Alberta Ecotrust Foundation and the City of Edmonton award nearly $150,000 to 2021 CitiesIPCC Legacy Research Grantees for local climate solutions.
Edmonton, November 29, 2021—Alberta Ecotrust Foundation and the City of Edmonton, announced the recipients of the 2021 CitiesIPCC Legacy Research Grants. Three research teams will receive nearly $150,000 in funding to pursue projects that will advance knowledge about local climate resilience solutions.
The research, supported by the CitiesIPCC Legacy Research Grant Program, aligns with Edmonton’s long-term vision of transitioning to a low-carbon future and also contributes to the Global Research and Action Agenda on Cities and Climate Change Science. Since 2019, the City of Edmonton and Alberta Ecotrust have partnered to support research on a variety of topics, from fire risk modelling to low-carbon urban freight solutions.
“As we advance our work to address climate challenges and risks, it is important that our decisions are science-based. Having a local, on-the-ground understanding of the best ways for Edmonton to adapt to and mitigate climate change is invaluable for the City of Edmonton,” said Amarjeet Sohi, mayor, City of Edmonton.
“For three years, this grant program has advanced local knowledge on climate change and helped contribute to the goals in the City of Edmonton’s climate action plans. In its final year, the program is providing support to three unique projects that help Edmonton adapt and thrive in the face of a changing climate.” – Rod Ruff, vice president, Alberta Ecotrust Foundation.
In its final year, the research grant program is supporting the three following projects:
1. ClimateWest / ClimatOuest – From Abstract to Applied: Mobilizing Climate Research to Enhance Climate Resilience in Edmonton
ClimateWest, the new regional hub for climate services to support climate adaptation across the Prairie region, is working to advance climate change adaptation in Edmonton by increasing the uptake of recently developed climate projections in the work of frontline practitioners, like planners and engineers. This project will help reduce gaps by synthesizing current research to identify the most effective techniques for communicating, translating and mobilizing technical research for practitioner audiences; apply evidence-based techniques to inform the mobilization of recent results from climate modelling studies focused on the City of Edmonton and the North Saskatchewan River Basin; and assess the effectiveness of these mobilization techniques among the practitioners engaged in the project.
2. University of Alberta, Faculty of Engineering – Evacuations and Resilience Hubs: Preparing Edmonton for Extreme Events and Climate Change
Over the coming decades, Edmonton will experience an increase in the frequency, intensity, and size of hazards due to climate change. The Edmonton river valley and surrounding neighborhoods are particularly vulnerable to wildfires and flooding, requiring mitigation and adaptation strategies to protect infrastructure, property, and human life. This project aims to: 1) prepare Edmonton officials and residents to evacuate from both wildfires and flooding; 2) identify infrastructure, processes, and procedures for transporting evacuees via high-capacity transportation modes, and; 3) inform planning for resilience hubs that can act as shelters and resource centers for additional hazards including heat waves.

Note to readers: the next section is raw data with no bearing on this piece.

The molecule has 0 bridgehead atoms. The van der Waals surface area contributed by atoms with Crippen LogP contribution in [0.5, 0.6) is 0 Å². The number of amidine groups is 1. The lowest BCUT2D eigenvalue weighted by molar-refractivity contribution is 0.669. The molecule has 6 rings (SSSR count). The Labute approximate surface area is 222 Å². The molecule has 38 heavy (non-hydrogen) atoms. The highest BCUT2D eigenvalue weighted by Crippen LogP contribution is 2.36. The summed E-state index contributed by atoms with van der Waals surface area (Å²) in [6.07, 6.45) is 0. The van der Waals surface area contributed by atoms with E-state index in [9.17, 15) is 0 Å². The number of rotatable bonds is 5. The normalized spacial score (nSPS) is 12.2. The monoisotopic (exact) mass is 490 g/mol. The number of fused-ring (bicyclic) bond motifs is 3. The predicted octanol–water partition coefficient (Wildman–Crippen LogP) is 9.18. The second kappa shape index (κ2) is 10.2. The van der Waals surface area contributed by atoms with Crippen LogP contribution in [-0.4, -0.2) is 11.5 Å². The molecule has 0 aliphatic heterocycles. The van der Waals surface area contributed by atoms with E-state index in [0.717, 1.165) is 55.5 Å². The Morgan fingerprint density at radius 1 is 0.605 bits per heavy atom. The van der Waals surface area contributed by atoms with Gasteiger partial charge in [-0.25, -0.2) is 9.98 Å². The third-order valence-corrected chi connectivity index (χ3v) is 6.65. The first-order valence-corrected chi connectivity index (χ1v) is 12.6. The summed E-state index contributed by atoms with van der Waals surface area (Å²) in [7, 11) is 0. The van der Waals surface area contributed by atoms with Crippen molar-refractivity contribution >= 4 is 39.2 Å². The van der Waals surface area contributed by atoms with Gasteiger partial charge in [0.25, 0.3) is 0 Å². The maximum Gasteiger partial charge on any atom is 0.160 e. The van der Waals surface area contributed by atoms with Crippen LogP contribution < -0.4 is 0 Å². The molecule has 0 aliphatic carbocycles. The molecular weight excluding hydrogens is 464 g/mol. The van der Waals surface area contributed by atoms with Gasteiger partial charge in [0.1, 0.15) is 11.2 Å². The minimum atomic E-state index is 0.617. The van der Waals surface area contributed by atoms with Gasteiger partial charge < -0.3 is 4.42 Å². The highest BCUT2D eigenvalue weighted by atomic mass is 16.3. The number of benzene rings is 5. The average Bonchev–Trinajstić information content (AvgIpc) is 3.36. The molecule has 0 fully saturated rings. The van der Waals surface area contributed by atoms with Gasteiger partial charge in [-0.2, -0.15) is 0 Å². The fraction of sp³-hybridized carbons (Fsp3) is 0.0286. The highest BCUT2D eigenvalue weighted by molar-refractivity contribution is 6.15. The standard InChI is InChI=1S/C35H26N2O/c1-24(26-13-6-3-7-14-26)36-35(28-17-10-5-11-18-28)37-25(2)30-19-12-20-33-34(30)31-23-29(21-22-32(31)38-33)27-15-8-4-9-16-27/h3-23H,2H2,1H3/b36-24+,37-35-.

3. University of Alberta – Assessment of Wildfire-related Risks and Hazards for City of Edmonton Buildings and Infrastructure using Crowdsensing
There is an urgent need to develop new data-driven methods for monitoring and assessing wildfire-related risks and hazards in the major urban areas, like Edmonton. These data are needed for modeling and forecasting systems that aim to protect the built environments and critical infrastructure. This research will develop a framework for assessing wildfire-related risks on urban infrastructure and buildings through crowdsourced image/video data from in-vehicle cameras analyzed with state-of-the-art AI algorithms developed by the research group.
The results of these research projects will assist Edmonton, and the region, to improve its work on climate change using local, current and relevant information. All research is shared to a wider network of municipalities worldwide.
In March 2018, the City of Edmonton hosted the inaugural Cities and Climate Change Science Conference (CitiesIPCC), attracting over 800 scientists, researchers and policy-makers to the city. An outcome of this event was a research agenda, the Global Research and Action Agenda on Cities and Climate Change Science, that compiled an inventory of research and knowledge gaps critical for cities to make policy, growth and investment decisions. This Global Research Agenda includes six different topic areas: Urban Planning and Design; Built and Blue/ Green Infrastructure; Sustainable Consumption and Production; Finance; and Uncertainty and Informality.
After the close of the conference, Edmonton created the CitiesIPCC Legacy Research Grant program to support research that would aid Edmonton in its science-based, climate-related decisions for both mitigating greenhouse gas emissions as well as to help the City to adapt to a changing climate. The City of Edmonton, with support from Alberta Ecotrust, have partnered since 2019 to deliver the research grants.
Learn more about past research supported by the grant program:
For more information, please contact: